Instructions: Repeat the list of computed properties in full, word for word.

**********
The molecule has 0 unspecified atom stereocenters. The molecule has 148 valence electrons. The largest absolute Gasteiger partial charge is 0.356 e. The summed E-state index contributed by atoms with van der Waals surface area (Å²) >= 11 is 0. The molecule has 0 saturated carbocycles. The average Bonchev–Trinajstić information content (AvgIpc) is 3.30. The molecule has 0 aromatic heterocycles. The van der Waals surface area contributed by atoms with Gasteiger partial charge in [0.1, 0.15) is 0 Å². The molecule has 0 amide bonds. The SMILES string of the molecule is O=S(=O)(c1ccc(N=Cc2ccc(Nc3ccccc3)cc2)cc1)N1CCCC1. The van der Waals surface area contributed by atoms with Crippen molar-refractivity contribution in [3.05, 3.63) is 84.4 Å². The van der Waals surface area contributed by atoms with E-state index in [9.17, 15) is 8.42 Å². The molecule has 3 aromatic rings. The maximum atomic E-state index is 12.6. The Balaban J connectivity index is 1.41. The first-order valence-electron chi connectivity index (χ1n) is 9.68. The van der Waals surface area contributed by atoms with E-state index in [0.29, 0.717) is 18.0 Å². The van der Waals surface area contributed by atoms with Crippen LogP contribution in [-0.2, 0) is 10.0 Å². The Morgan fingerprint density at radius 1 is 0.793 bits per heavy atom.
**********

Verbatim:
The molecule has 0 unspecified atom stereocenters. The molecule has 148 valence electrons. The largest absolute Gasteiger partial charge is 0.356 e. The summed E-state index contributed by atoms with van der Waals surface area (Å²) >= 11 is 0. The molecule has 0 saturated carbocycles. The average Bonchev–Trinajstić information content (AvgIpc) is 3.30. The molecule has 0 aromatic heterocycles. The van der Waals surface area contributed by atoms with Gasteiger partial charge in [0.1, 0.15) is 0 Å². The molecule has 0 amide bonds. The SMILES string of the molecule is O=S(=O)(c1ccc(N=Cc2ccc(Nc3ccccc3)cc2)cc1)N1CCCC1. The van der Waals surface area contributed by atoms with Crippen molar-refractivity contribution in [3.05, 3.63) is 84.4 Å². The van der Waals surface area contributed by atoms with E-state index in [9.17, 15) is 8.42 Å². The molecule has 3 aromatic rings. The maximum atomic E-state index is 12.6. The Balaban J connectivity index is 1.41. The first-order valence-electron chi connectivity index (χ1n) is 9.68. The van der Waals surface area contributed by atoms with E-state index in [0.29, 0.717) is 18.0 Å². The van der Waals surface area contributed by atoms with Crippen LogP contribution in [-0.2, 0) is 10.0 Å². The Morgan fingerprint density at radius 1 is 0.793 bits per heavy atom.